Photo: Birdlife International
The Royal Society for the Protection of Birds (RSPB) has rattled some cages and they are not birdcages. According to the RSPB, over 900,000 birds were illegally killed in just two months on a British military base in Cyprus in 2014. The RSPB's international director has called on the Ministry of Defence (MoD) to do more more to stop local poachers, who, according to reports, took 15,000 birds every day during September and October from British Dhekelia Sovereign Base Area (SBA). The report highlights that illegal trapping of songbirds on the base has dramatically escalated and is urging the MoD authorities to resolve the crisis before the 2015 autumn migration.
But the MoD rejected the RSPB's findings and questioned the methodology of the survey. RSPB overseas territories leader Jonathon Hall said the MoD had signed off on the 12-year-old survey's methods and that likely the numbers were conservative, adding that it was unfortunate to be questioning something which was previously accepted. The MoD declared it had arrested nearly 50 poachers during the last migration period. Each autumn, millions of songbirds use Cyprus to rest and feed on their way from Europe to Africa. For centuries, Cypriots have hunted the birds during migration to make a local dish called Ambelopoulia (pictured below).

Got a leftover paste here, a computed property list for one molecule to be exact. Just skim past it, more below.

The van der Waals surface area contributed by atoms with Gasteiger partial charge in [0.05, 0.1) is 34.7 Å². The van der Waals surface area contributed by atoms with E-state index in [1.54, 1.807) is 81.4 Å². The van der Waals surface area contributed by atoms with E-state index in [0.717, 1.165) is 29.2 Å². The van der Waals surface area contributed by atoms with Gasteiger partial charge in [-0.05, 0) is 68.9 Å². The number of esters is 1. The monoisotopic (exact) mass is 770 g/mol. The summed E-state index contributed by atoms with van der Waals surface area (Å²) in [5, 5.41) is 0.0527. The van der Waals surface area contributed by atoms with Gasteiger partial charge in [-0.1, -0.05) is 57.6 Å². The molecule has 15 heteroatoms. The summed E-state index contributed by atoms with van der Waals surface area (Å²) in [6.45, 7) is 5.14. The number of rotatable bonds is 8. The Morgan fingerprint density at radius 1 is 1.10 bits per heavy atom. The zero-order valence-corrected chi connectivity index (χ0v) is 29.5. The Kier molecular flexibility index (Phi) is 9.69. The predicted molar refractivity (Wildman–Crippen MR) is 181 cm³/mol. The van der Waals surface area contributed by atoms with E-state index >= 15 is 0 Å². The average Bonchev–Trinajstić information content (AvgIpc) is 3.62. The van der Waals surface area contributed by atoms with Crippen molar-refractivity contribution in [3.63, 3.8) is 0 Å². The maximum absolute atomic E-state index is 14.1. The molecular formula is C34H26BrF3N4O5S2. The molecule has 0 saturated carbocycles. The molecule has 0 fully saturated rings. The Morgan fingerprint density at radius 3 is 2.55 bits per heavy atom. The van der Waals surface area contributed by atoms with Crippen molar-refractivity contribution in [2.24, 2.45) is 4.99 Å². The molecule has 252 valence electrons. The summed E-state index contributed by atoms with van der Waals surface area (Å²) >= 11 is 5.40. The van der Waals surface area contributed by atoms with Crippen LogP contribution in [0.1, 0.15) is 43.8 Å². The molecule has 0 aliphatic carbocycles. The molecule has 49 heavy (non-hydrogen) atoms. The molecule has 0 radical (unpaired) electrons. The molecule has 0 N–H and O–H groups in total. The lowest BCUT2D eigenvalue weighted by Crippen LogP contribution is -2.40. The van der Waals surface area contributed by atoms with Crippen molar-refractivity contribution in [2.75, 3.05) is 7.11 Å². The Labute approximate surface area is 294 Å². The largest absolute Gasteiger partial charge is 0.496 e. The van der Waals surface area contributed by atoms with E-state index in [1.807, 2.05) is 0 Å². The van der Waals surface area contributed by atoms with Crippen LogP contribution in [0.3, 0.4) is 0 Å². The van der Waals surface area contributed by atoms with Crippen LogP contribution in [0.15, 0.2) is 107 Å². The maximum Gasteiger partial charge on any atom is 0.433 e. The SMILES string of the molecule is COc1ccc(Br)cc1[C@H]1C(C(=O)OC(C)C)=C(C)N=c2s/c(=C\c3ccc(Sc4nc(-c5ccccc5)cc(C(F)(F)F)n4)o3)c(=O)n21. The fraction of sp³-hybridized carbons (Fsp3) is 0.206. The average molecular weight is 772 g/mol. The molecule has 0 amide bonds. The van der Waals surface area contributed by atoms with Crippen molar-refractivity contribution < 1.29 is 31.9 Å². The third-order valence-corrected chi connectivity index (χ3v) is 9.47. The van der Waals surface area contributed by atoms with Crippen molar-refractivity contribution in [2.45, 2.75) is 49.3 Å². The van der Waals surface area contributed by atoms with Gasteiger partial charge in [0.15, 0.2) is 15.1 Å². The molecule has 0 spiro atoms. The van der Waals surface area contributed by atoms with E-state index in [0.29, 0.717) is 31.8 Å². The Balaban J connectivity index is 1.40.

Traditionally, the trapping used branches covered in sticky lime that birds would land on and be unable to escape. Then the invention of large indiscriminate netting techniques that could capture thousands of birds, including threatened species, led to the outlawing of both Ambelopoulia dish and the hunting in 1974. Most of the birds trapped by poachers are common species such as robin and blackcap and their capture has a negligible effect on their conservation, but the RSPB declares the practice is a real problem because of the rare species captured, such as the Cyprus Wheatear and the Cyprus Warbler (pictured below). The RSPB has suggested the Ministry of Defence is loathe to come down too hard on poachers because it will antagonize the local community, which presumably houses many of the poachers.
Cyprus Wheatear ~ Photo by Reinhild Waschkies
Cyprus Warbler ~ Photo by Daniele Occhiato
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